Suspect in Natalee Holloway’s 2005 disappearance to be extradited from Peru to U.S.

Joran van der Sloot in court
Joran van der Sloot in court in Lima, Peru, during his trial for murder in a separate case in 2012. The Peruvian government said on Monday that Van der Sloot, the main suspect in the unsolved 2005 disappearance of American student Natalee Holloway, will be extradited this week to the United States.
(Karel Navarro / Associated Press)

The Peruvian government on Monday said the main suspect in the unsolved 2005 disappearance of American student Natalee Holloway will be extradited this week to the United States.

The head of the Peru’s prison system, Javier Llaque, told The Associated Press that custody of Joran van der Sloot will be handed over to Interpol “first thing in the morning” Thursday, after which the Dutchman will be taken to an airport in the capital, Lima, to board an airplane to the U.S.

Van der Sloot arrived Saturday at a corrections facility in Lima under strict security measures from a prison in the Andes, where he was serving a 28-year sentence for the murder of a Peruvian woman.


Defense attorney Máximo Altéz last month said his client explained in a letter he did not plan to challenge the extradition.

The prime suspect in the 2005 disappearance of American student Natalee Holloway on the island of Aruba faces extradition from Peru to the U.S.

May 11, 2023

The government of Peru announced May 10 that it would temporarily transfer custody of Van der Sloot to authorities in the U.S. to face trial on extortion and wire fraud charges.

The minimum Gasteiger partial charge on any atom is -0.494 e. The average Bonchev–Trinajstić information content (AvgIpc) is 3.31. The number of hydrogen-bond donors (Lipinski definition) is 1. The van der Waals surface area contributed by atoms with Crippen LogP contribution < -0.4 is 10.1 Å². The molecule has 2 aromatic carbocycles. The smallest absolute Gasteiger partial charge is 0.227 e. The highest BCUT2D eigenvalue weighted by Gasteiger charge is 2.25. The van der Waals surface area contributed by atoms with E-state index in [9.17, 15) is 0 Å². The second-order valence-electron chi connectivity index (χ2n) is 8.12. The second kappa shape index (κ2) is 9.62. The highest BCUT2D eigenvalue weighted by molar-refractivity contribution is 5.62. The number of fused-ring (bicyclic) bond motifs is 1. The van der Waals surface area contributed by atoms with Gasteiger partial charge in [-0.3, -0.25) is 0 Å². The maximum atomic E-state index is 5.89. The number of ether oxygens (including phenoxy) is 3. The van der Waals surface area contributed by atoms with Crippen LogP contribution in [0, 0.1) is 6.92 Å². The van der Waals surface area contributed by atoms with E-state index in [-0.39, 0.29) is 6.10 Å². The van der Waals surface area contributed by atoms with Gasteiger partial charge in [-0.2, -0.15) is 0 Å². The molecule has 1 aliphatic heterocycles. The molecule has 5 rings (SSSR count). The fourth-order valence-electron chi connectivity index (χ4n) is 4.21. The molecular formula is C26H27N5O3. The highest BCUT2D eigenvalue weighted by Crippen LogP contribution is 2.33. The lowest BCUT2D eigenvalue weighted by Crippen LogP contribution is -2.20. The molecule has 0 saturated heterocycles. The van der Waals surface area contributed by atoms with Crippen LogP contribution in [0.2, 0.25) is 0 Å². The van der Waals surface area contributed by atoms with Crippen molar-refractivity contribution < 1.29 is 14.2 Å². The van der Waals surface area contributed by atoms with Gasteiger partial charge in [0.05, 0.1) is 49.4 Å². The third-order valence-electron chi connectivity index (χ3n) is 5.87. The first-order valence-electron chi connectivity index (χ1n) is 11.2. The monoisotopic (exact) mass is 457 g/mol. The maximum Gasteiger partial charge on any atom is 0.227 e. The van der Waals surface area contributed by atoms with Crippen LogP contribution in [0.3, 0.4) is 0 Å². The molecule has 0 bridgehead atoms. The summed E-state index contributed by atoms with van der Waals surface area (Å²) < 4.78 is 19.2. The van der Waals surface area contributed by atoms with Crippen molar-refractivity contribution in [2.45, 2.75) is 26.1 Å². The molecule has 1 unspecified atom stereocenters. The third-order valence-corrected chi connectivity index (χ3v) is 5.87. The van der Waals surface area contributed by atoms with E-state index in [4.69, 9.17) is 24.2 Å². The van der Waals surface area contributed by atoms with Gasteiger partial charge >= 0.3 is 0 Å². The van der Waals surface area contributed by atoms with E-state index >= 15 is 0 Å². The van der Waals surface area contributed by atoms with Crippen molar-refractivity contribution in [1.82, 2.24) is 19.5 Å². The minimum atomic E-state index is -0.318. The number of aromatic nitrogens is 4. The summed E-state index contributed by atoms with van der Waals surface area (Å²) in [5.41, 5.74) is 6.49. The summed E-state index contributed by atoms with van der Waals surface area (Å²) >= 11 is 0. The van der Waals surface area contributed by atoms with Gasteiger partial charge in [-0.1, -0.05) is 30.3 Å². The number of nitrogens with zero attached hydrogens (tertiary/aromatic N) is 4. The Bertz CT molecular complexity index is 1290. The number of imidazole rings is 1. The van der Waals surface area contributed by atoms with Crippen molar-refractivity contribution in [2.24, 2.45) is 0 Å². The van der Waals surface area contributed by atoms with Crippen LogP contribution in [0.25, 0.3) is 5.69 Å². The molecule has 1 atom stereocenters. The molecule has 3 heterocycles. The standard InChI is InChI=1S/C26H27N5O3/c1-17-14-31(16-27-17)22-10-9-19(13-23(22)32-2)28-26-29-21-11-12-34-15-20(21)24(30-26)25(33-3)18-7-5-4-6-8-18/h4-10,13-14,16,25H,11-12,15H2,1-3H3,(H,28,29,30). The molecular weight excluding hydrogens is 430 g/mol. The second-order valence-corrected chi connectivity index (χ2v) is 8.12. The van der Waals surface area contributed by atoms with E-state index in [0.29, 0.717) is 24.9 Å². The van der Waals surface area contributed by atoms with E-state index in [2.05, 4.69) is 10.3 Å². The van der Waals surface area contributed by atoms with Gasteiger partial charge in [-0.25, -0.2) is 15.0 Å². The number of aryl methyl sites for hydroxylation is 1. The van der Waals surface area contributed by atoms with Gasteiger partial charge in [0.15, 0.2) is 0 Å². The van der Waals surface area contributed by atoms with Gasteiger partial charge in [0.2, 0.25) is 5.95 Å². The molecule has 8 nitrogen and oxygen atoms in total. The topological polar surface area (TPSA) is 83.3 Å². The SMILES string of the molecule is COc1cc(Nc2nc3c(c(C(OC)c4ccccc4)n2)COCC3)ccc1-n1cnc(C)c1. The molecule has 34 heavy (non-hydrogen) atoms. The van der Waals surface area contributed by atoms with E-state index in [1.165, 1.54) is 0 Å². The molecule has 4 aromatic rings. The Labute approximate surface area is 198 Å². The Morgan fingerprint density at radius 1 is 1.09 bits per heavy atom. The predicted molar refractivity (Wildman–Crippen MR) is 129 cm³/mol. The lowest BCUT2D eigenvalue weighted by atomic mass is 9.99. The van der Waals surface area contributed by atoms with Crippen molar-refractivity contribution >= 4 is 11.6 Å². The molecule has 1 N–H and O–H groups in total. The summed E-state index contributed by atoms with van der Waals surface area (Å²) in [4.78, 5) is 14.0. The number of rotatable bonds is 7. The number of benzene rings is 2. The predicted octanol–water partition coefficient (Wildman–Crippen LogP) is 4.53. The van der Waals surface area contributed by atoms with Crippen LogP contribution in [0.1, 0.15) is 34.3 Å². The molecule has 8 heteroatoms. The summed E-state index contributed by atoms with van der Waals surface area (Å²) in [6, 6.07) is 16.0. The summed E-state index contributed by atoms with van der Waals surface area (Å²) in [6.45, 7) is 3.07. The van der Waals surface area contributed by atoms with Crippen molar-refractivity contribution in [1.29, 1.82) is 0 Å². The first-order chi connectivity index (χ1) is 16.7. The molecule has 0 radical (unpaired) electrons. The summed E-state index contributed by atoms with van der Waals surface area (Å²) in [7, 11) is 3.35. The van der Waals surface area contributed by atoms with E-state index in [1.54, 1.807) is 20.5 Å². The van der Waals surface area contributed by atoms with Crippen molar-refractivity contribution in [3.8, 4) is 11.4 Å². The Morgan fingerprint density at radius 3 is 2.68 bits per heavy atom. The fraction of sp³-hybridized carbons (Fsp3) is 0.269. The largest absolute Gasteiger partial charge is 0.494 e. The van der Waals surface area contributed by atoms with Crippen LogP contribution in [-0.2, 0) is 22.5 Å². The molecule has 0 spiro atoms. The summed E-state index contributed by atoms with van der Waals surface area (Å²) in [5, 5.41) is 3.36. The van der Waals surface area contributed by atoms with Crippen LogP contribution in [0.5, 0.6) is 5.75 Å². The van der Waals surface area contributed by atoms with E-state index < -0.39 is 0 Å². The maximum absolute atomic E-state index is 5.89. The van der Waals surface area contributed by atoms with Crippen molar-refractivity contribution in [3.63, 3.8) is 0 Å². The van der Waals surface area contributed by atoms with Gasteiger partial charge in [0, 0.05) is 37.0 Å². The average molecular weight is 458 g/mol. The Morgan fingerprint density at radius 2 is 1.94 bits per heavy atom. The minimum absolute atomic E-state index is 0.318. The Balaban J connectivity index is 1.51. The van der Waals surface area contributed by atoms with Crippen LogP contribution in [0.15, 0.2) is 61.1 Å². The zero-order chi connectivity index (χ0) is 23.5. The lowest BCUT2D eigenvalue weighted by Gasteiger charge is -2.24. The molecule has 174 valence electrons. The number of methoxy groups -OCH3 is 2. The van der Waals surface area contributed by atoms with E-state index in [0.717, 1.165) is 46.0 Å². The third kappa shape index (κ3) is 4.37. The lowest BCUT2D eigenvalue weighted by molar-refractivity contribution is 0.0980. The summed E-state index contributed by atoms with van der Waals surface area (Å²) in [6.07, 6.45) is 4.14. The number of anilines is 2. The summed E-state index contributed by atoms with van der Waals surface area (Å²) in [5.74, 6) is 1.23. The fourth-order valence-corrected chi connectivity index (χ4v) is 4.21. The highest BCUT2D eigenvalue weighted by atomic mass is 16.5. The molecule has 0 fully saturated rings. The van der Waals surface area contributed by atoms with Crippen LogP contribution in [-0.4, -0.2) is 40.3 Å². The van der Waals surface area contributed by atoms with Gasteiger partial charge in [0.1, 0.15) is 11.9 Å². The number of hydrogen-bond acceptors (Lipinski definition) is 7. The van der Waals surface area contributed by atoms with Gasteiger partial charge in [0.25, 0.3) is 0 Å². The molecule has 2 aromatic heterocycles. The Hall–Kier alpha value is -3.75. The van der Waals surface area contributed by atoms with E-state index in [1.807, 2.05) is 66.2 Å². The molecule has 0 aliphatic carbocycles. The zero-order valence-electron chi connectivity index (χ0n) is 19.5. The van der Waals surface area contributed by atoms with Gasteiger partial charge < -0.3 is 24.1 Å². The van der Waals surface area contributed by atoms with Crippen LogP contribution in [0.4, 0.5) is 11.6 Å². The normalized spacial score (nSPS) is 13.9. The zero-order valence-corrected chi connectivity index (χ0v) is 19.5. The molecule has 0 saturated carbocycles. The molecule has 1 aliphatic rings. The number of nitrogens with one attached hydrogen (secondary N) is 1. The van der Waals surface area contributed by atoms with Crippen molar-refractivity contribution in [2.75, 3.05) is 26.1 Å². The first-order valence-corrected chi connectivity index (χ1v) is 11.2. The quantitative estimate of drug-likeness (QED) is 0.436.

Holloway, who lived in suburban Birmingham, Ala., was 18 when she took a trip with classmates to the Caribbean island of Aruba. She was last seen leaving a bar with Van der Sloot, who was a student at an international school on the island.

Van der Sloot was identified as a suspect and detained weeks later, along with two Surinamese brothers. Holloway’s body was never found, and no charges were filed in the case. A judge later declared Holloway dead.

The federal charges filed in Alabama against Van der Sloot stem from an accusation that he tried to extort the Holloway family in 2010, promising to lead them to her body in exchange for hundreds of thousands of dollars. A grand jury indicted him that year on one count each of wire fraud and extortion.

Prosecutors in Aruba closed their investigation of the disappearance of American teenager Natalee Holloway, saying they still believe that three young men were involved in her death but can’t prove it.

Dec. 19, 2007

Also in 2010, Van der Sloot was arrested in Peru in the slaying of 21-year-old Stephany Flores, a business student from a prominent family who was killed five years to the day after Holloway’s disappearance. Van der Sloot pleaded guilty in Flores’ case in 2012.


A 2001 treaty between Peru and the U.S. allows a suspect to be temporarily extradited to face trial in the other country. The time that Van der Sloot ends up spending in the U.S. “will be extended until the conclusion of the criminal proceedings,” including the appeal process should there be one, according to a resolution published in the South American country’s federal register. The resolution also states that U.S. authorities agreed to return the suspect to the custody of Peru afterward.

The young woman’s mother, Beth Holloway, in a statement released after Peruvian authorities agreed to the extradition last month said the family is “finally getting justice for Natalee.”

“It has been a very long and painful journey, but the persistence of many is going to pay off,” Beth Holloway said.